Looking for some family-friendly activities in Tokyo? Add Inokashira Park (Inokashira-koen) to your schedule. It’s situated in one of Tokyo’s most desirable neighbourhoods: verdant, relaxed Kichijoji. And its sprawling acres offer a little bit of everything. Among its most popular sights are the famous Studio Ghibli Museum, cosy Inokashira Zoo, and gorgeous Benzaiten Shrine. Meanwhile, according to local legend, cursed swan boats dot its impressive pond. And a host of performing buskers, stalls, and restaurants shelter under its plentiful cherry trees. To help you get the most out of your visit, we’ve scouted everything out and crafted a 1-day guide to the area.

Inokashira Park is an expanse of parkland in Tokyo's Kichijoji ward.
Inokashira Park is an expanse of parkland in Tokyo’s Kichijoji ward

8:30 am to 9:00 am: Getting to Inokashira Park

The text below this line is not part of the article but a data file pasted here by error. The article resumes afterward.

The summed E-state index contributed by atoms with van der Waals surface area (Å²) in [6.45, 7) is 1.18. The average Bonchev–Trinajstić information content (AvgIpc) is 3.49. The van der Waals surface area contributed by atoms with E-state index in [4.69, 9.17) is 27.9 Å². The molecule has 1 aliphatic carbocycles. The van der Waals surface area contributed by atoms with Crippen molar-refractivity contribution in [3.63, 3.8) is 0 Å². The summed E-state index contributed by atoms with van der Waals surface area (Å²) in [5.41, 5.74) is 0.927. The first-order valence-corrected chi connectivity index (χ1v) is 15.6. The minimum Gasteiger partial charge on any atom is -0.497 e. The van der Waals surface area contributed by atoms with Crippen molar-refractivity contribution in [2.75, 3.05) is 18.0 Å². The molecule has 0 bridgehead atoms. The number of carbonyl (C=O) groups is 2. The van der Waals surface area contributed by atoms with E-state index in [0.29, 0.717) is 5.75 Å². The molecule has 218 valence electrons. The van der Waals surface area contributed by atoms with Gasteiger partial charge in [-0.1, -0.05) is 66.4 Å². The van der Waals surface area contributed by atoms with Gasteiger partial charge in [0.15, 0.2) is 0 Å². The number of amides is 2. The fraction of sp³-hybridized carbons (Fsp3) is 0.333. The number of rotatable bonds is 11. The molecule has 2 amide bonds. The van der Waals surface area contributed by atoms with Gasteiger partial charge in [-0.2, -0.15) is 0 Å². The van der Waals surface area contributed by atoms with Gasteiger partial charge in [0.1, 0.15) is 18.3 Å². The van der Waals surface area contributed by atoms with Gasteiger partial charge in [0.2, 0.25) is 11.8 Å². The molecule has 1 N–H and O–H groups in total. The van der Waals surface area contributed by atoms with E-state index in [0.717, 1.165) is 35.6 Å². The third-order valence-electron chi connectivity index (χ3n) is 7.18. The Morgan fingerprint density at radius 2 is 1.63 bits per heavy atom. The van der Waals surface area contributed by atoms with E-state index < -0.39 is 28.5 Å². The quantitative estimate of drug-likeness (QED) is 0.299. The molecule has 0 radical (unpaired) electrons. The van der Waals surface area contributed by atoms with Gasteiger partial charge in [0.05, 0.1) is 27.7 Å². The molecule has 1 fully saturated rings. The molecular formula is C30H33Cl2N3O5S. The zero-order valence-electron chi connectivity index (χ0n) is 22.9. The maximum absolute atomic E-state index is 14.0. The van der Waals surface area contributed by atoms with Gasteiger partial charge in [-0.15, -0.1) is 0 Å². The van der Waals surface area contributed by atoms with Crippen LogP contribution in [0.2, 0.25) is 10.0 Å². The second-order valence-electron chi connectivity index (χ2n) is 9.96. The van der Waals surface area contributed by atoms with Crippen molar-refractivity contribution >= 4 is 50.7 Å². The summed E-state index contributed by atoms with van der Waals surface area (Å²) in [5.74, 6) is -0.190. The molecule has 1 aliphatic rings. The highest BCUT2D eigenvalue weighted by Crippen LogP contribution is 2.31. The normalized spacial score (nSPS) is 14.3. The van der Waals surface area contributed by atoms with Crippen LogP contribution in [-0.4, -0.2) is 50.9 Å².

If you’re staying in the heart of Tokyo, getting to Inokashira Park is cheap and easy. From Shibuya Station, hop on the Keio-Inokashira Line and ride for about 30 minutes to Inokashira-koen, its terminal station. From there, it’s a quick 1-minute walk to the Inokashira Park. Alternatively, if you’re heading out of Shinjuku Station, take the JR Chuo Line for about 18 minutes to Kichijoji Station and make the 5-minute stroll to the Park.

Swan boats are a common sight in Inokashira Park.
Swan boats are a common sight in Inokashira Park

9:00 am to 11:45 am: Exploring the Studio Ghibli Museum